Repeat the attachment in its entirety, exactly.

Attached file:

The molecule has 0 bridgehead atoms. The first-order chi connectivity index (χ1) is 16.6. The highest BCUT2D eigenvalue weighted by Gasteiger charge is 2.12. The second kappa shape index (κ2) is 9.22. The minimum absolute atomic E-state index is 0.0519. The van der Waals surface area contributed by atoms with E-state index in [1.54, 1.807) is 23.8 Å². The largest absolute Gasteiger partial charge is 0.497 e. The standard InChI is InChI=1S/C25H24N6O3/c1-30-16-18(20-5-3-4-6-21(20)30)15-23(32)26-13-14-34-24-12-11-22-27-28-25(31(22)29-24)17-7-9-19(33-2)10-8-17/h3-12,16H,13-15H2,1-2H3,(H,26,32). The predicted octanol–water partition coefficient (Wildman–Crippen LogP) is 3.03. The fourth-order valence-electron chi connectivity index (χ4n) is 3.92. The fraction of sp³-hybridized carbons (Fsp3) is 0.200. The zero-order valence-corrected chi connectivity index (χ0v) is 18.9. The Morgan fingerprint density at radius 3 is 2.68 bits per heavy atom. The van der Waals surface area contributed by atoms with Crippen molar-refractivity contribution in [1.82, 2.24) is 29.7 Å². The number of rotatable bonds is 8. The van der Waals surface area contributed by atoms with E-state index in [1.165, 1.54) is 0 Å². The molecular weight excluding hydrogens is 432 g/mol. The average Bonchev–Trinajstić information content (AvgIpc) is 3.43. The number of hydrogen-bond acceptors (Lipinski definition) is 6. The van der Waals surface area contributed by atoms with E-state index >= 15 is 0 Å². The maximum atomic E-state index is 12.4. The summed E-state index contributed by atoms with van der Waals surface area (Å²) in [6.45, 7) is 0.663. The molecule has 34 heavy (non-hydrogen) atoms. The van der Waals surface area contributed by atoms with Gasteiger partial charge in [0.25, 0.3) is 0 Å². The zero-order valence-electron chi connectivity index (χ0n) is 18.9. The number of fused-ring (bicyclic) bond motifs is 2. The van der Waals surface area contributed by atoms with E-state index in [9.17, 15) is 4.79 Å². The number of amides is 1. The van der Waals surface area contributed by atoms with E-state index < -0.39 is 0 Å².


The molecule has 0 bridgehead atoms. The first-order chi connectivity index (χ1) is 16.6. The highest BCUT2D eigenvalue weighted by Gasteiger charge is 2.12. The second kappa shape index (κ2) is 9.22. The minimum absolute atomic E-state index is 0.0519. The van der Waals surface area contributed by atoms with E-state index in [1.54, 1.807) is 23.8 Å². The largest absolute Gasteiger partial charge is 0.497 e. The standard InChI is InChI=1S/C25H24N6O3/c1-30-16-18(20-5-3-4-6-21(20)30)15-23(32)26-13-14-34-24-12-11-22-27-28-25(31(22)29-24)17-7-9-19(33-2)10-8-17/h3-12,16H,13-15H2,1-2H3,(H,26,32). The predicted octanol–water partition coefficient (Wildman–Crippen LogP) is 3.03. The fourth-order valence-electron chi connectivity index (χ4n) is 3.92. The fraction of sp³-hybridized carbons (Fsp3) is 0.200. The zero-order valence-corrected chi connectivity index (χ0v) is 18.9. The Morgan fingerprint density at radius 3 is 2.68 bits per heavy atom. The van der Waals surface area contributed by atoms with Crippen molar-refractivity contribution in [1.82, 2.24) is 29.7 Å². The number of rotatable bonds is 8. The van der Waals surface area contributed by atoms with E-state index in [1.165, 1.54) is 0 Å². The molecular weight excluding hydrogens is 432 g/mol. The average Bonchev–Trinajstić information content (AvgIpc) is 3.43. The number of hydrogen-bond acceptors (Lipinski definition) is 6. The van der Waals surface area contributed by atoms with E-state index >= 15 is 0 Å². The maximum atomic E-state index is 12.4. The summed E-state index contributed by atoms with van der Waals surface area (Å²) in [6.45, 7) is 0.663. The molecule has 34 heavy (non-hydrogen) atoms. The van der Waals surface area contributed by atoms with Gasteiger partial charge in [0.25, 0.3) is 0 Å². The zero-order valence-electron chi connectivity index (χ0n) is 18.9. The number of fused-ring (bicyclic) bond motifs is 2. The van der Waals surface area contributed by atoms with E-state index in [9.17, 15) is 4.79 Å². The number of amides is 1. The van der Waals surface area contributed by atoms with E-state index < -0.39 is 0 Å².